Annales Geophysicae 02/2013; 31(2):187-196. · 1.52 Impact Factor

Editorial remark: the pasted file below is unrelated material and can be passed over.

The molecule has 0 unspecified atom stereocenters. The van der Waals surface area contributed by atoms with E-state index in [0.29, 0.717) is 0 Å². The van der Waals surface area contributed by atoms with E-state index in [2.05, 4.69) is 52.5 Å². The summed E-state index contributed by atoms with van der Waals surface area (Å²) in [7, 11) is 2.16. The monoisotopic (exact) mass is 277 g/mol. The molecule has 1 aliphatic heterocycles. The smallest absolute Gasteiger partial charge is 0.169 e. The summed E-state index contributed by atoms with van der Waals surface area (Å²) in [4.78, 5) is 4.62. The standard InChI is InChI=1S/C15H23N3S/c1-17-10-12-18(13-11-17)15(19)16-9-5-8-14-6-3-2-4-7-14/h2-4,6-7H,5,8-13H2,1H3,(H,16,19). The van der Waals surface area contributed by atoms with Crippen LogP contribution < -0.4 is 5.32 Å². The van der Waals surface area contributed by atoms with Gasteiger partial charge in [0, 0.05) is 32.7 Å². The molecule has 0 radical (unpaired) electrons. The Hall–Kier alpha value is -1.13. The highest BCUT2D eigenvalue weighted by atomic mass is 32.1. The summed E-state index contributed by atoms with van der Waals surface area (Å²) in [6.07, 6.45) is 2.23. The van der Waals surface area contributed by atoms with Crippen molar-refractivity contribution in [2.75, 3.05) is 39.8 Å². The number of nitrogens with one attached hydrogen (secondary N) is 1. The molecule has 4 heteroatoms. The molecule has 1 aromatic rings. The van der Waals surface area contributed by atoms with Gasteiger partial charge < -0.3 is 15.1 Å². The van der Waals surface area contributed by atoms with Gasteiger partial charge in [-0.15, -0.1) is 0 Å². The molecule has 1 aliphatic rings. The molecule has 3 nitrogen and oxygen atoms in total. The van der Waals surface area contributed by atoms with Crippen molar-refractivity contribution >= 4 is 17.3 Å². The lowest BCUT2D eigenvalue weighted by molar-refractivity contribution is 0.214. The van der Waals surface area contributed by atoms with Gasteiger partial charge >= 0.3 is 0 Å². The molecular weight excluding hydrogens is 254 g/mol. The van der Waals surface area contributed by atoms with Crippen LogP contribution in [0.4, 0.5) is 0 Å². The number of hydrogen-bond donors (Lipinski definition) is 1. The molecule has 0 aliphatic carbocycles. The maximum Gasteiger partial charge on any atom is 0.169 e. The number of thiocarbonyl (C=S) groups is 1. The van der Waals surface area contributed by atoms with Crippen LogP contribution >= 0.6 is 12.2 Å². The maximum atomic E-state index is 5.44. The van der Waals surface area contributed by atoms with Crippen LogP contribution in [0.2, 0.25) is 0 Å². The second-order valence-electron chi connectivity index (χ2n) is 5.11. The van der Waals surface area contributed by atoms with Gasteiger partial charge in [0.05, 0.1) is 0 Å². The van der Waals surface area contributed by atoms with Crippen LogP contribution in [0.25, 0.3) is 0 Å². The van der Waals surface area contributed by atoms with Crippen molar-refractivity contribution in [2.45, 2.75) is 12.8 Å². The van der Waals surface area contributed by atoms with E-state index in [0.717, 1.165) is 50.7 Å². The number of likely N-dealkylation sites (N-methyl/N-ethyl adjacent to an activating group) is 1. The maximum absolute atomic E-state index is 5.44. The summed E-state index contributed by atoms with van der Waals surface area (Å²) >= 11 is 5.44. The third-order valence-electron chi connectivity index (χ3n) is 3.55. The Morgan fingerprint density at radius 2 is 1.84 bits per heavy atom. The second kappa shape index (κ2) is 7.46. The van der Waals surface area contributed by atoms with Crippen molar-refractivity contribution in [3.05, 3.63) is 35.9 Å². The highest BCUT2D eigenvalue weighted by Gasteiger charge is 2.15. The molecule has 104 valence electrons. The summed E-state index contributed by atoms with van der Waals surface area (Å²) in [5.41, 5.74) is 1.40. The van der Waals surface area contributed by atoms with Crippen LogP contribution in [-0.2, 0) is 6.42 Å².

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    ABSTRACT: Linear gravity wave (GW) theory is tested on the basis of simultaneous measurements of horizontal winds from a medium frequency (MF) radar at Juliusruh (54.6°N, 13.4°E) and temperatures from combined Potassium (K) and Rayleigh-Mie-Raman (RMR) lidars at Kühlungsborn (54.1°N, 11.8°E). The applicability of linear GW theory to mesospheric observations is far from obvious given the fact that typically a whole spectrum of waves is observed which may interact non-linearly. Before analyzing our experimental dataset for its fit to expectations from linear GW theory, the chosen methodology is tested with model data from the Kühlungsborn Mechanistic general Circulation Model (KMCM). This model is a mechanistic general circulation model with high spatial resolution such that waves with horizontal wavelengths in excess of ˜350km are explicitly resolved yielding a semi-realistic wave motion field. This may be considered as a suitable test-bed for defining and optimizing wave analysis approaches. This effort reveals that Stokes parameters analysis of filtered time series of GW-induced wind and temperature fluctuations in comparison to wave amplitudes directly retrieved from the filtered time series allows us to demonstrate the validity of polarization relations based on linear wave theory. Indeed, applying the same methodology to the observations yields similarly conclusive results thus giving evidence for the applicability of linear wave theory to mesospheric observations after appropriate filtering. These investigations are complemented by a comparison of kinetic and potential energy per unit mass for model and measured data. This reveals that the ratio of kinetic and potential energy also roughly follows expectations from linear wave theory.